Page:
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1st cruise with inside cabin and need help

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We went on a family cruise.  We gave our son/dil/grandkids the balcony cabin and my hubby and I had the inside.  The grandkids were in our room a lot, coloring, playing games (ages 5 & 3) and watching movies.  We had no problem adjusting to the inside.  We normally get a balcony, but we did not care this trip because it was a LA roundtrip to Mexico and the ports were of no interest to us.  We spent a lot of time at the pool, so we had a view then.

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Not really much to adjust to IMO other than having the right expectations.

 

The cabin will be smaller in general, and will be pitch black day or night if you turn the lights out (one of the things about insides that I love).  

 

Depending on the time of the year, the room will be less humid and more constant in temperature.  That's one thing I don't like about balcony cabins.  Open that balcony door and the outside air rushes in and can drastically change the feel in the room for a good bit.

 

I would plan to spend most of your time in the public areas to enjoy the views rather than camping out on the balcony.  Personally we are the types that would much rather be on the pool deck or higher and get our views and such that way, rather than sitting on a cramped balcony. (matter of opinion)

 

We bring battery operated tea lights and turn them on before bed, or during naps, so that you can see where you are going when you wake up. Sometimes all it takes is one in the bathroom, with the bathroom door left open.  That can sometimes be all the light you need to get around in the dark.

 

We use the cabin mainly for sleep and to change before meals.

 

Dan

Edited by The Fun Researcher

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The one thing that can be disorienting is not having even a crack of natural light when you awaken after the sun is up.  Nor do you know the weather without turning on the TV.  Not a huge deal but something that most people aren't used to.  Of course, some prefer it b/c you sleep really well!

 

Agree that, due to size and intimacy, inside cabins don't encourage you to spend a lot of time there.  It does give you a great reason/excuse to get up and enjoy all the ship has to offer.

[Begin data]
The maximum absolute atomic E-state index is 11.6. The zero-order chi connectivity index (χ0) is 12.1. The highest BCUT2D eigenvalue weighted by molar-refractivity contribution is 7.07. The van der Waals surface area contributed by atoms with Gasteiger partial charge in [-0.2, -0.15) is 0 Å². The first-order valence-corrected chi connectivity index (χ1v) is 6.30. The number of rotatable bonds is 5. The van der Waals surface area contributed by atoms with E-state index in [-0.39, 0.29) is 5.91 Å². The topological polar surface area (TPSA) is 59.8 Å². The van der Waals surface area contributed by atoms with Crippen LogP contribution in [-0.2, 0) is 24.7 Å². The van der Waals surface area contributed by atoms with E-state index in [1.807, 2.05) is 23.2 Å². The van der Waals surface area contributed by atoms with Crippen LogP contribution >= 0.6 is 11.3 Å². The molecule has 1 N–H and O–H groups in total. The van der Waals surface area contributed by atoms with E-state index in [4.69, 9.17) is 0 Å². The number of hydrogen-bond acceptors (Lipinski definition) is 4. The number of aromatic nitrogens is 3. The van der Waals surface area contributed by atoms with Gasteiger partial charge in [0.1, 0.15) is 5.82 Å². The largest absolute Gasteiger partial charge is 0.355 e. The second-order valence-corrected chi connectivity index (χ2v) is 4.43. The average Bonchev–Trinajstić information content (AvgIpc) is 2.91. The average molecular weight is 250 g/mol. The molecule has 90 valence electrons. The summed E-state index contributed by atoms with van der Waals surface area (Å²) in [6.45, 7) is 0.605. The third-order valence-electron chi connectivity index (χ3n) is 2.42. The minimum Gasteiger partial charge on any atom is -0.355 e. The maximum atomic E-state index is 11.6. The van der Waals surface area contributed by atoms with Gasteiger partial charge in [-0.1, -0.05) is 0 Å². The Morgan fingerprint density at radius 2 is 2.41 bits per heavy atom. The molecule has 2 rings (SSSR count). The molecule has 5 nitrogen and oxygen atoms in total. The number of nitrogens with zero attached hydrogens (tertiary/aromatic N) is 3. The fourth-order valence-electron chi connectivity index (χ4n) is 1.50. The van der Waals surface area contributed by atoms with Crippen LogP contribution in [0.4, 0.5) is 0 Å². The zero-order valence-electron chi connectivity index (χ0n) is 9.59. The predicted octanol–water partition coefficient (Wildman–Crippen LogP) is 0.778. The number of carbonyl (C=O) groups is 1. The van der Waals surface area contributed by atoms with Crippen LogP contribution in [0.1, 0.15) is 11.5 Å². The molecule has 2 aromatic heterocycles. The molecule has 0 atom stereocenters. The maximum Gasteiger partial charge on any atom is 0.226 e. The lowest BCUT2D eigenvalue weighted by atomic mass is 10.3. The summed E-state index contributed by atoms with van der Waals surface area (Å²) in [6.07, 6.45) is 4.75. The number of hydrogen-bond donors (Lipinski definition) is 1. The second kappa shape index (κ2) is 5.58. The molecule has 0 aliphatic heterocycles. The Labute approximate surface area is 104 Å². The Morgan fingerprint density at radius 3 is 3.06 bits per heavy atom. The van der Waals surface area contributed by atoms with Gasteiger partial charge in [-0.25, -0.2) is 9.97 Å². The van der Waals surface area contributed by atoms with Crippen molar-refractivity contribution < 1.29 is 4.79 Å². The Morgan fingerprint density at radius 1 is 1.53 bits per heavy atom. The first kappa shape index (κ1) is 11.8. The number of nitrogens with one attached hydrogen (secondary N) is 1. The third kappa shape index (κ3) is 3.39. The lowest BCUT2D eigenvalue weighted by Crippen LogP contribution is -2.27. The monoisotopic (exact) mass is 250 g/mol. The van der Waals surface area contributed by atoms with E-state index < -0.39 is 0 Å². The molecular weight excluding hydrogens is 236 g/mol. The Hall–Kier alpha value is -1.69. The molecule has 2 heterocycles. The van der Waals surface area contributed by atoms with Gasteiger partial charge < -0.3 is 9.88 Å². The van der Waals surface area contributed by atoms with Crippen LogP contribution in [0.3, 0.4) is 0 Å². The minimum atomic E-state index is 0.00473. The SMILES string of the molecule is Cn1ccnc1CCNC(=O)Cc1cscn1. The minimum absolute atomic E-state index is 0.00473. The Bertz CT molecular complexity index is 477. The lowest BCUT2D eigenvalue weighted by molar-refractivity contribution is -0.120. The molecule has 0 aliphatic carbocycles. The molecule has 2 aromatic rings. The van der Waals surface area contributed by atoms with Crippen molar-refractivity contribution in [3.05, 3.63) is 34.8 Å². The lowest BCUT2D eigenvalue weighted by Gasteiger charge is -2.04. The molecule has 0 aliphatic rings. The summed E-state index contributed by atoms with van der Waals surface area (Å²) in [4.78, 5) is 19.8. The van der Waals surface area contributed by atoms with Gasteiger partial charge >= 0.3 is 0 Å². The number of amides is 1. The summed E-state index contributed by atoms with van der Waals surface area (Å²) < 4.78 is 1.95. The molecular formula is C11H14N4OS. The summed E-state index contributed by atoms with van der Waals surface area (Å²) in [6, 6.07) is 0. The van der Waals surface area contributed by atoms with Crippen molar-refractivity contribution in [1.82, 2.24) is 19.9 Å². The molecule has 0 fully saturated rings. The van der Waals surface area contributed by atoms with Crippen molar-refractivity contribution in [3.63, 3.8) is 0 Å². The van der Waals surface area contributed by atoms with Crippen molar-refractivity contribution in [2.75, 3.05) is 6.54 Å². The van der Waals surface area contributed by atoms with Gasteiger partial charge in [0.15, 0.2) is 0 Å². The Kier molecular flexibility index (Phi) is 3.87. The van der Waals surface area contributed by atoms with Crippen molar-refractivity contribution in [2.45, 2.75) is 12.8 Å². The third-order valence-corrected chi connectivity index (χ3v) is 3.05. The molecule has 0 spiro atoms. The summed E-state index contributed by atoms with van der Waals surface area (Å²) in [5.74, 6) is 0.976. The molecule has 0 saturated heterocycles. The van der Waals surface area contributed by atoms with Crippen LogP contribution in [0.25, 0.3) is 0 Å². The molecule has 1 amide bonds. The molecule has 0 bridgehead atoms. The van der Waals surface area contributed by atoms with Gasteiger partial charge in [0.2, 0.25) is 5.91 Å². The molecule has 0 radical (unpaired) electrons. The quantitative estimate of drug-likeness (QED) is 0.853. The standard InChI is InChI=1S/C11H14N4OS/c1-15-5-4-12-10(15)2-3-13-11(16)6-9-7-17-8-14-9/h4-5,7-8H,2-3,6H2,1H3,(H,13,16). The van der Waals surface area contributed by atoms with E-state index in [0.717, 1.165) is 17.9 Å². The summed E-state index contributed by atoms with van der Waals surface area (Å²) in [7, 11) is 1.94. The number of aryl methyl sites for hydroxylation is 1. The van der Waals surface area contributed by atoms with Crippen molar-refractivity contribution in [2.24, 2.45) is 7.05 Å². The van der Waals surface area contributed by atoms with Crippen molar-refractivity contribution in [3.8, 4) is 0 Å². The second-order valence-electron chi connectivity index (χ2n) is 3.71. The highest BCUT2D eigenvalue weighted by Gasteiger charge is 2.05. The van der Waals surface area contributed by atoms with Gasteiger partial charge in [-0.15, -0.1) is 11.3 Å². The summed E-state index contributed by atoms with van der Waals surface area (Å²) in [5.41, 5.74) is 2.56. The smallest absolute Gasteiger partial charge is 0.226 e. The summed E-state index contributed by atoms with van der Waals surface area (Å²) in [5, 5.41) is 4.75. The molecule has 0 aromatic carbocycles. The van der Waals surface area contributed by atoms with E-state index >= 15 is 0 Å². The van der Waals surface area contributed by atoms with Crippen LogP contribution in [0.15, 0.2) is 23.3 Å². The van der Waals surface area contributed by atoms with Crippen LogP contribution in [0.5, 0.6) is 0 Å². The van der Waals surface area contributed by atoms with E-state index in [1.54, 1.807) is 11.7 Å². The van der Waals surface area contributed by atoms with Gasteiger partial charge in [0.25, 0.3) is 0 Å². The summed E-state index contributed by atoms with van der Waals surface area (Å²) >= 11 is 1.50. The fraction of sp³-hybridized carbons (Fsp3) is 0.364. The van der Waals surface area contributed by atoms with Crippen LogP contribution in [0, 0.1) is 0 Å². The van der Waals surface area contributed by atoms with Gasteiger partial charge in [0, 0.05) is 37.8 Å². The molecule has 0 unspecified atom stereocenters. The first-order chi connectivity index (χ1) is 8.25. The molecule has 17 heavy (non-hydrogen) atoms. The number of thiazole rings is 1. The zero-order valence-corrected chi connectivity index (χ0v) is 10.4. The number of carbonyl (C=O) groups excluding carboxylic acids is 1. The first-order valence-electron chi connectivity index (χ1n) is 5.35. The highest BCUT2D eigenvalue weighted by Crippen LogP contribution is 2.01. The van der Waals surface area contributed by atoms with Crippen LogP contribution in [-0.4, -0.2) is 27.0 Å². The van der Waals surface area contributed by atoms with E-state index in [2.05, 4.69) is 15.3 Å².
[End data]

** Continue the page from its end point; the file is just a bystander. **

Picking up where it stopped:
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We call them sleeping pods. Great full dark sleeping. My advice.

1) If you like to sit I your cabin a lot...don't.  You can watch the ocean in many different ways

2) Have fun spending the money you saved.

 

Happy sailing!

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Hi just done our first inside in Feb as we booked 5 days ahead of sailing and that was all that was left.  I was worried in the end I would not hesitate to book them again.  I had the best sleeps ever.  One tip we got was to leave the TV on the web cam as it gets light with dawn, however, don't do this in northern EU as dawn is very early in the summer lol.  Hope it works for you too

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I have traveled in all categories from interior to concierge, there are times when the budget rules and in others the destination. It is not justified to reserve a cabin with a balcony if it is not going to be used, it may be due to weather or any other reason.

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first.. The sq footage of the cabin is the same as OV and balcony. We tend to set wake up calls even though I never sleep in. We spend very little time in our cabins so often book bargain price 'caves'. We have sailed all except suites

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On our upcoming Reflection British Isles trip we booked an inside - the first for hubby. Mainly it was to save money to enjoy in the ports of call but also becuase the sun won't set until very late and get up very early.  I'm using it as an experiment as we wander into our silver years to see if we can cruise more often by adjusting to different cabin categories :)  

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13 hours ago, gold1953 said:

first.. The sq footage of the cabin is the same as OV and balcony. 

 

I had to do a double take on this, as it's certainly not what I'm used to on the Royal Caribbean ships I've sailed.  However, I looked at the Solstice class ships and you are correct.  The standard Veranda cabins are about 194 sq ft plus the balcony, and the insides are anywhere from 183-200 st ft.  Some sites include the balcony in the square footage making the balcony rooms appear to be more like 250 sq ft, but it' misleading because that includes the outside balcony.

 

This is actually quite nice for us, as we have couple of adjoining interior cabins booked on the Equinox in March.  RCCL's interiors that we're used to are supposedly about 150 sq ft, and the X interiors are listed at 194.  However, we typically have CONNECTING cabins on RCCL which is even better than having larger interior cabins in my opinion.  Being able to open the door between cabins makes the whole thing feel like one very large cabin with two full baths.  Will seriously miss that on the Equinox.

 

Dan

Edited by The Fun Researcher

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Anytime you find yourself missing a balcony or a window, remind yourself of the money you're saving and what else you can spend it on. That should do it.

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We sailed on inside balcony and suite. When inside and balcony are the same size there is really no difference.  Unless of course you like to sit on the balcony. 

 

For us inside is actually better since no light can come from outside and interrupt our sleep. It's not even about money. Just works better for us.

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If you want a view of the ocean, you can turn your television to the bridge camera station.  You will get the views of the ocean and the sunrise and sunsets.

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10 minutes ago, ak1004 said:

We sailed on inside balcony and suite. When inside and balcony are the same size there is really no difference.  Unless of course you like to sit on the balcony.